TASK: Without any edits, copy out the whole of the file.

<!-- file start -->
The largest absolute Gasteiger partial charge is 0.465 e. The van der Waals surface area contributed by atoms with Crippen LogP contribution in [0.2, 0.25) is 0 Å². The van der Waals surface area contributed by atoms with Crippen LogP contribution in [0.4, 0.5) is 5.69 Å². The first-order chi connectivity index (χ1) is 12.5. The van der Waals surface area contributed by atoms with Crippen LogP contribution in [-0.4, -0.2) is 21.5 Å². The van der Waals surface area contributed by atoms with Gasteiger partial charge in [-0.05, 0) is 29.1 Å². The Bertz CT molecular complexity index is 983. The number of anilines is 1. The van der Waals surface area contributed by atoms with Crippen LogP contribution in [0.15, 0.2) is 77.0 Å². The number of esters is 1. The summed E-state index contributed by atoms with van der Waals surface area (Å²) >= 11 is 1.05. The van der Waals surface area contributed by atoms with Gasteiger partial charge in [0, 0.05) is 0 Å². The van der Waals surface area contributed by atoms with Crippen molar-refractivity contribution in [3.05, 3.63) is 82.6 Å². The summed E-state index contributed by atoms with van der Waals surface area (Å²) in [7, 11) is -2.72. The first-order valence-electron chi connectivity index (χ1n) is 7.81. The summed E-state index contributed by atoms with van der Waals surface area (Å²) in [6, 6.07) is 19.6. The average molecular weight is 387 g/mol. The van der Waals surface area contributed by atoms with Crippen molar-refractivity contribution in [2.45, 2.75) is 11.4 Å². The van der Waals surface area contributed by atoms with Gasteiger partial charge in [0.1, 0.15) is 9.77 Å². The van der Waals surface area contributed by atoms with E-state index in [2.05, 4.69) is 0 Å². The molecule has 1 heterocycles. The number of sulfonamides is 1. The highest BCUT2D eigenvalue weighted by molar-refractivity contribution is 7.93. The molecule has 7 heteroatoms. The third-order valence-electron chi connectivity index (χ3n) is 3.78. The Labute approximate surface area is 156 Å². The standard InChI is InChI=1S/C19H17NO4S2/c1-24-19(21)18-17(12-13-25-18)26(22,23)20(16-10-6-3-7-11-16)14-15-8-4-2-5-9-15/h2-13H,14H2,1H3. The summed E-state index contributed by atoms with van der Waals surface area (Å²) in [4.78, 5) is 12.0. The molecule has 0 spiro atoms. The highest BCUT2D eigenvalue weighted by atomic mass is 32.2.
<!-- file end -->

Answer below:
The largest absolute Gasteiger partial charge is 0.465 e. The van der Waals surface area contributed by atoms with Crippen LogP contribution in [0.2, 0.25) is 0 Å². The van der Waals surface area contributed by atoms with Crippen LogP contribution in [0.4, 0.5) is 5.69 Å². The first-order chi connectivity index (χ1) is 12.5. The van der Waals surface area contributed by atoms with Crippen LogP contribution in [-0.4, -0.2) is 21.5 Å². The van der Waals surface area contributed by atoms with Gasteiger partial charge in [-0.05, 0) is 29.1 Å². The Bertz CT molecular complexity index is 983. The number of anilines is 1. The van der Waals surface area contributed by atoms with Crippen LogP contribution in [0.15, 0.2) is 77.0 Å². The number of esters is 1. The summed E-state index contributed by atoms with van der Waals surface area (Å²) >= 11 is 1.05. The van der Waals surface area contributed by atoms with Gasteiger partial charge in [0, 0.05) is 0 Å². The van der Waals surface area contributed by atoms with Crippen molar-refractivity contribution in [3.05, 3.63) is 82.6 Å². The summed E-state index contributed by atoms with van der Waals surface area (Å²) in [7, 11) is -2.72. The first-order valence-electron chi connectivity index (χ1n) is 7.81. The summed E-state index contributed by atoms with van der Waals surface area (Å²) in [6, 6.07) is 19.6. The average molecular weight is 387 g/mol. The van der Waals surface area contributed by atoms with Crippen molar-refractivity contribution in [2.45, 2.75) is 11.4 Å². The van der Waals surface area contributed by atoms with Gasteiger partial charge in [0.1, 0.15) is 9.77 Å². The van der Waals surface area contributed by atoms with E-state index in [2.05, 4.69) is 0 Å². The molecule has 1 heterocycles. The number of sulfonamides is 1. The highest BCUT2D eigenvalue weighted by molar-refractivity contribution is 7.93. The molecule has 7 heteroatoms. The third-order valence-electron chi connectivity index (χ3n) is 3.78. The Labute approximate surface area is 156 Å². The standard InChI is InChI=1S/C19H17NO4S2/c1-24-19(21)18-17(12-13-25-18)26(22,23)20(16-10-6-3-7-11-16)14-15-8-4-2-5-9-15/h2-13H,14H2,1H3. The summed E-state index contributed by atoms with van der Waals surface area (Å²) in [4.78, 5) is 12.0. The molecule has 0 spiro atoms. The highest BCUT2D eigenvalue weighted by atomic mass is 32.2.